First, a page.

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Computers are thought fearsome because they are based on electrical circuits. Electricity can be dangerous, as the anyone struck by lightning will attest. But inside the computer, the danger is low. At its worst, it measures 12 volts, which makes the inside of a computer as safe as playing with an electric train. Nothing that's readily accessible inside the computer will shock you, straighten your hair, or shorten your life.
Personal computers could not exist—at least in their current, wildly successful form—were it not for two concepts: binary logic and digital circuitry. The binary approach reduces data to its most minimalist form, essentially an information quantum. A binary data bit simply indicates whether something is or is not. Binary logic provides rules for manipulating those bits to allow them to represent and act like real-world information we care about, such as numbers, names, and images. The binary approach involves both digitization (using binary data to represent information) and Boolean algebra (the rules for carrying out the manipulations of binary data).
The electrical circuits mimic the logic electrically. Binary logic involves two states, which a computer's digital logic circuitry mimics with two voltage levels.
The logic isn't only what the computer works with; it's also what controls the computer. The same voltages used to represent values in binary logic act as signals that control the circuits. That means the signals flowing through the computer can control the computer—and the computer can control the signals. In other words, the computer can control itself. This design gives the computer its power.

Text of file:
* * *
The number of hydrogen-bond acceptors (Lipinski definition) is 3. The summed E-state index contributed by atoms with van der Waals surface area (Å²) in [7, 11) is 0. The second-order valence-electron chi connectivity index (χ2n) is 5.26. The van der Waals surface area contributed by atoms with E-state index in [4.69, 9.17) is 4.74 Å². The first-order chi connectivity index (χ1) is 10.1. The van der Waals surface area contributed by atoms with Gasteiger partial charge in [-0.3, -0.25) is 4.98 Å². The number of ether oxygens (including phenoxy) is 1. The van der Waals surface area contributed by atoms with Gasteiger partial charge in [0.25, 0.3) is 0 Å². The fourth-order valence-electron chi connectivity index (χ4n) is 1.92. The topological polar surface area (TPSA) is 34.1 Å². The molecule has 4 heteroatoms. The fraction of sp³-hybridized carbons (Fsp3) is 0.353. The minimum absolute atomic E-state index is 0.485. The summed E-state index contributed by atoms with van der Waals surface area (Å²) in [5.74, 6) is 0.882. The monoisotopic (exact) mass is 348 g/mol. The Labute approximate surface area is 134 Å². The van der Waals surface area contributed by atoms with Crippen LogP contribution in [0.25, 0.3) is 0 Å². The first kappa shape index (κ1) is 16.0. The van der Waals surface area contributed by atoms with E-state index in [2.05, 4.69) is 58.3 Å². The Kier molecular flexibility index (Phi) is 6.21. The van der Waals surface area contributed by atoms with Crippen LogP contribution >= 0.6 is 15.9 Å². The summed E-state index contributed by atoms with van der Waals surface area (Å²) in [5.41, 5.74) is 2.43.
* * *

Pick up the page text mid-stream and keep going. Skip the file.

Digital Logic Circuitry
Certainly there are a myriad of ways of using one electrical signal to control another, as any student of Rube Goldberg can attest. As interesting and amusing as interspersing cats, bellows, and bowling balls in the flow of control may be, most engineers have opted for a more direct system that uses a more direct means based on time-proved electrical technologies.
In modern digital logic circuitry, the basis of this control is amplification, the process of using a small current to control a larger current (or a small voltage to control a larger voltage). The large current (or voltage) exactly mimics the controlling current (or voltage) but is stronger or amplified. In that every change in the large signal is exactly analogous to each one in the small signal, devices that amplify in this way are called analog. The intensity of the control signal can represent continuously variable information—for example, a sound level in stereo equipment. The electrical signal in this kind of equipment is therefore an analogy to the sound that it represents.